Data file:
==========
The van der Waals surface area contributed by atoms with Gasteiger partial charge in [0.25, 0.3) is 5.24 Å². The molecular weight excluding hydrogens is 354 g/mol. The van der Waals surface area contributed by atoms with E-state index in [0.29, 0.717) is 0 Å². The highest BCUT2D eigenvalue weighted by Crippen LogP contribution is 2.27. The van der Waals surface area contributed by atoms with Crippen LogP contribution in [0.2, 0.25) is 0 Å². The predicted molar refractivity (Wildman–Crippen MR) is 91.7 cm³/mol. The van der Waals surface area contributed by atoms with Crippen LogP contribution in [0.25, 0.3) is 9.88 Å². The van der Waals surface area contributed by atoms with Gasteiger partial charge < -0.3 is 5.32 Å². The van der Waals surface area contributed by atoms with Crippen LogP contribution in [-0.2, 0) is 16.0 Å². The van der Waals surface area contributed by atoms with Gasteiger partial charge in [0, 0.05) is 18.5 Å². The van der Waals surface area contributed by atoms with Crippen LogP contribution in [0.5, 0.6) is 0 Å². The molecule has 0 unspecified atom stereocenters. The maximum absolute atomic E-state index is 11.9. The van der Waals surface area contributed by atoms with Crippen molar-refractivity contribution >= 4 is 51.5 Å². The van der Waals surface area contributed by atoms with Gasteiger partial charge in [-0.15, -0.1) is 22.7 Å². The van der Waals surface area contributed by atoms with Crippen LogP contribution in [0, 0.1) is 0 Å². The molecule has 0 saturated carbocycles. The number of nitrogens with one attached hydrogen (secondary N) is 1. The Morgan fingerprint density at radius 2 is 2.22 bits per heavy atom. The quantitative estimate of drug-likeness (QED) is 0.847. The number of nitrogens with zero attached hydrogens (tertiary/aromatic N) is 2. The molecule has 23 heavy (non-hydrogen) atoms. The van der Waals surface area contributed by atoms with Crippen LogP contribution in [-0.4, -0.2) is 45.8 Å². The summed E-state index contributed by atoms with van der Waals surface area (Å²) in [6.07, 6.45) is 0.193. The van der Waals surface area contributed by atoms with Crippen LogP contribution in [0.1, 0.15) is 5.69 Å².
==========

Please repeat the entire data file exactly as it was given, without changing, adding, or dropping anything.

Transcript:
The van der Waals surface area contributed by atoms with Gasteiger partial charge in [0.25, 0.3) is 5.24 Å². The molecular weight excluding hydrogens is 354 g/mol. The van der Waals surface area contributed by atoms with E-state index in [0.29, 0.717) is 0 Å². The highest BCUT2D eigenvalue weighted by Crippen LogP contribution is 2.27. The van der Waals surface area contributed by atoms with Crippen LogP contribution in [0.2, 0.25) is 0 Å². The predicted molar refractivity (Wildman–Crippen MR) is 91.7 cm³/mol. The van der Waals surface area contributed by atoms with Crippen LogP contribution in [0.25, 0.3) is 9.88 Å². The van der Waals surface area contributed by atoms with Gasteiger partial charge < -0.3 is 5.32 Å². The van der Waals surface area contributed by atoms with Crippen LogP contribution in [-0.2, 0) is 16.0 Å². The van der Waals surface area contributed by atoms with Gasteiger partial charge in [0, 0.05) is 18.5 Å². The van der Waals surface area contributed by atoms with Crippen LogP contribution in [0.5, 0.6) is 0 Å². The molecule has 0 unspecified atom stereocenters. The maximum absolute atomic E-state index is 11.9. The van der Waals surface area contributed by atoms with Crippen molar-refractivity contribution >= 4 is 51.5 Å². The van der Waals surface area contributed by atoms with Gasteiger partial charge in [-0.15, -0.1) is 22.7 Å². The van der Waals surface area contributed by atoms with Crippen LogP contribution in [0, 0.1) is 0 Å². The molecule has 0 saturated carbocycles. The number of nitrogens with one attached hydrogen (secondary N) is 1. The Morgan fingerprint density at radius 2 is 2.22 bits per heavy atom. The quantitative estimate of drug-likeness (QED) is 0.847. The number of nitrogens with zero attached hydrogens (tertiary/aromatic N) is 2. The molecule has 23 heavy (non-hydrogen) atoms. The van der Waals surface area contributed by atoms with Crippen LogP contribution in [-0.4, -0.2) is 45.8 Å². The summed E-state index contributed by atoms with van der Waals surface area (Å²) in [6.07, 6.45) is 0.193. The van der Waals surface area contributed by atoms with Crippen LogP contribution in [0.1, 0.15) is 5.69 Å².